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Journal European Employment Law Cases x Year 2021 x

    In its decision rendered on 28 February 2019, the Luxembourg Court of Appeal (Cour d’appel de Luxembourg) examined under which circumstances on-call duty performed at the workplace qualifies as actual working time.
    The issue raised was whether the time spent at night by an employee (i.e. the presence of an employee at the workplace) performing the work of a live-in carer was to be considered as ‘actual working time’.
    The Court expressly referred to EU case law and decided that the concept of actual working time is defined by two criteria, namely (i) whether the employee during such a period must be at the employer’s disposal, and (ii) the interference with the employee’s freedom to choose their activities.
    In view of the working hours provided for in the employment contract and in the absence of evidence proving that the employee would not have been at the employer’s home during her working hours, the Court found that the employee stayed at the employer’s home at night and at the employer’s request. It was irrelevant in this respect whether it was for convenience or not. It was further established that the employee could not leave during the night and return to her home and go about her personal business, so that the hours she worked at night were to be considered as actual working time.
    Given that the employee’s objections regarding her salary were justified (as the conditions of her remuneration violated statutory provisions), the Court decided that the dismissal was unfair.


Michel Molitor
Michel Molitor is the managing partner of MOLITOR Avocats à la Cour SARL in Luxembourg, www.molitorlegal.lu.

    The Supreme Court (SC) has unanimously decided that drivers engaged by Uber are workers rather than independent contractors. It also decided that drivers are working when they are signed in to the Uber app and ready to work.


Colin Leckey
Colin Leckey is a partner at Lewis Silkin LLP.

    On 22 May 2020, fifty-two members of the Hungarian parliament petitioned the Constitutional Court which was requested to establish the unconstitutionality of Section 6(4) of Government Decree no. 47/2020 (III. 18), its conflict with an international treaty and to annul it with retroactive effect to the date of its entry into force. According to Section 6(4) of the Decree “in a separate agreement, the employee and the employer may depart from the provisions of the Labour Code” (i.e. ‘absolute dispositivity’). The petition, among other things, alleged the violation of equal treatment and the right to rest and leisure. The Constitutional Court rejected the motion to establish the unconstitutionality of Section 6(4) and its annulment, since it was repealed on 18 June 2020. The Constitutional Court may, as a general rule, examine the unconstitutionality of the legislation in force, however it was no longer possible to examine the challenged piece of legislation in the framework of a posterior abstract norm control.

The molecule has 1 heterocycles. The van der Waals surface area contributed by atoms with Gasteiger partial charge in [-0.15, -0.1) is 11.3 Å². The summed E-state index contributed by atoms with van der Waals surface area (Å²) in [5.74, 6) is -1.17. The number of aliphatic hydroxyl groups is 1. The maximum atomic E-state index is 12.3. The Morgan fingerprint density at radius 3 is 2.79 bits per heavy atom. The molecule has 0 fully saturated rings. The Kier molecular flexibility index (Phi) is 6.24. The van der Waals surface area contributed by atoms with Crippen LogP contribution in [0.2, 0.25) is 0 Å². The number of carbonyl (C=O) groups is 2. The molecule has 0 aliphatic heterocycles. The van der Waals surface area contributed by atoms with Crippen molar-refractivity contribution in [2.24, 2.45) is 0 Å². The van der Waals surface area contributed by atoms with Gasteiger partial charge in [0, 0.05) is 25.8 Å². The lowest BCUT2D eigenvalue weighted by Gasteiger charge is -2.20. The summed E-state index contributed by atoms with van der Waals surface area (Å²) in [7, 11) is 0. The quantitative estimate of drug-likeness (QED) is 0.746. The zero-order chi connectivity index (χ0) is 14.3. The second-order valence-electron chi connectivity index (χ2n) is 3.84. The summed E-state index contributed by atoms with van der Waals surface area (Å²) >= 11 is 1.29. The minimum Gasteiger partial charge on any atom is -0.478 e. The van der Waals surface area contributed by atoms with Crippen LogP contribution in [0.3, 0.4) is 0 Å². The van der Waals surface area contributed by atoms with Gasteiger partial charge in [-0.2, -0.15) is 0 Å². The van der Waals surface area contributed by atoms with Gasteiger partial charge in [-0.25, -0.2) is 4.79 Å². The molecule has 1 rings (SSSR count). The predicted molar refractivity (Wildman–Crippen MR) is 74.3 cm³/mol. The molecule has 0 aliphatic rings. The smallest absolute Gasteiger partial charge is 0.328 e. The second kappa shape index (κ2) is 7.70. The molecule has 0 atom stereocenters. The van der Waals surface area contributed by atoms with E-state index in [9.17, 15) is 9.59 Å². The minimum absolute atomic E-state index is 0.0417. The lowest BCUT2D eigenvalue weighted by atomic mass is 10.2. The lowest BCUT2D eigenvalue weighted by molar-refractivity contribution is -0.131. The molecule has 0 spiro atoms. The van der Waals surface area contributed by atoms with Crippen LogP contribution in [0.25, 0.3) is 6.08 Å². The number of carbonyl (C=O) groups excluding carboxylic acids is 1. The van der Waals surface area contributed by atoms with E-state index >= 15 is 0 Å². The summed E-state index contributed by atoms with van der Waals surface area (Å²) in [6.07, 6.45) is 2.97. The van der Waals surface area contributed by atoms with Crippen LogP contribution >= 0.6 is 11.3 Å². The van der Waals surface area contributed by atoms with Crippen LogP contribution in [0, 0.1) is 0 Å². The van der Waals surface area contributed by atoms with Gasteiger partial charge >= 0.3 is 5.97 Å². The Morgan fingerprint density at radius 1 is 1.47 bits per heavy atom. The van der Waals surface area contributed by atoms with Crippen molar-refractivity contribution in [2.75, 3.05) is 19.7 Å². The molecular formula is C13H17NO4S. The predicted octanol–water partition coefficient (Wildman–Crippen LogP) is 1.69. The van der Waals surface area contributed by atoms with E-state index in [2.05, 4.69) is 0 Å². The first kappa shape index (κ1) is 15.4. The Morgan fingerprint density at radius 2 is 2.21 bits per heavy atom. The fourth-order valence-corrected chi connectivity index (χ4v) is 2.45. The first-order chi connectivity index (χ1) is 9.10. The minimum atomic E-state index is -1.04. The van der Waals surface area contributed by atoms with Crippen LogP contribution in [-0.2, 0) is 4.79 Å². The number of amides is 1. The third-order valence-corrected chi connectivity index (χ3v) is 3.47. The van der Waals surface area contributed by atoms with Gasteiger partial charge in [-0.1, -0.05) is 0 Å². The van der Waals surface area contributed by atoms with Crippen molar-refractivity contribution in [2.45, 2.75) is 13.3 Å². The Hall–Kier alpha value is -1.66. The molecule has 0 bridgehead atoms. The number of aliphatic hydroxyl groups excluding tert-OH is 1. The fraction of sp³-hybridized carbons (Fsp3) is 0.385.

Kristof Toth
Kristof Toth is PhD student at the Karoli Gaspar University in Hungary.

    On 16 December 2020, the Supreme Court of Lithuania (Cassation Court) delivered a ruling in a case where an employee claimed that the employer, JSC ‘Lithuanian Railways’, did not apply the regulations of the company’s employer-level collective agreement and did not pay a special bonus – an anniversary benefit (i.e. a benefit paid to employees on reaching a certain age) – because the employee was not a member of the trade union which had signed the collective agreement. According to the employee, she was discriminated against because of her membership of another trade union, i.e membership of the ‘wrong’ trade union.
    The Supreme Court held that combatting discrimination under certain grounds falls within the competence and scope of EU law, but that discrimination on the grounds of trade union membership is not distinguished as a form of discrimination. Also, the Court ruled that in this case (contrary to what the employee claimed in her cassation appeal) Article 157 of the Treaty on the Functioning of the European Union (TFEU) is not applicable because it regulates the prohibition of discrimination on other (sex) grounds. Moreover, the Court found that there was no legal basis for relying on the relevant case law of the ECJ which provides clarification on other forms of discrimination, but not on discrimination based on trade union membership.


Vida Petrylaitė
Vida Petrylaitė is an associate professor at Vilnius university.
Case Law

Access_open 2021/1 EELC’s review of the year 2020

Journal European Employment Law Cases, Issue 1 2021
Authors Ruben Houweling, Daiva Petrylaitė, Marianne Hrdlicka e.a.
Abstract

    Various of our academic board analysed employment law cases from last year. However, first, we start with some general remarks.


Ruben Houweling

Daiva Petrylaitė

Marianne Hrdlicka

Attila Kun

Luca Calcaterra

Francesca Maffei

Jean-Philippe Lhernould

Niklas Bruun

Jan-Pieter Vos

Luca Ratti

Andrej Poruban

Anthony Kerr

Filip Dorssemont
Pending Cases

Case C-22/21, Other Forms of Free Movement

SRS and AA – v – Minister for Justice and Equality, reference lodged by the Supreme Court (Ireland) on 14 January 2021

Journal European Employment Law Cases, Issue 1 2021
Keywords Other Forms of Free Movement

    An adjudication officer of the Irish Workplace Relations Commission has ruled that an upper age limit for entrance to An Garda Síochána (the national police force) was discriminatory on the grounds of age.


Orla O’Leary
Orla O’Learny is a Senior Associate at Mason, Hayes & Curran.
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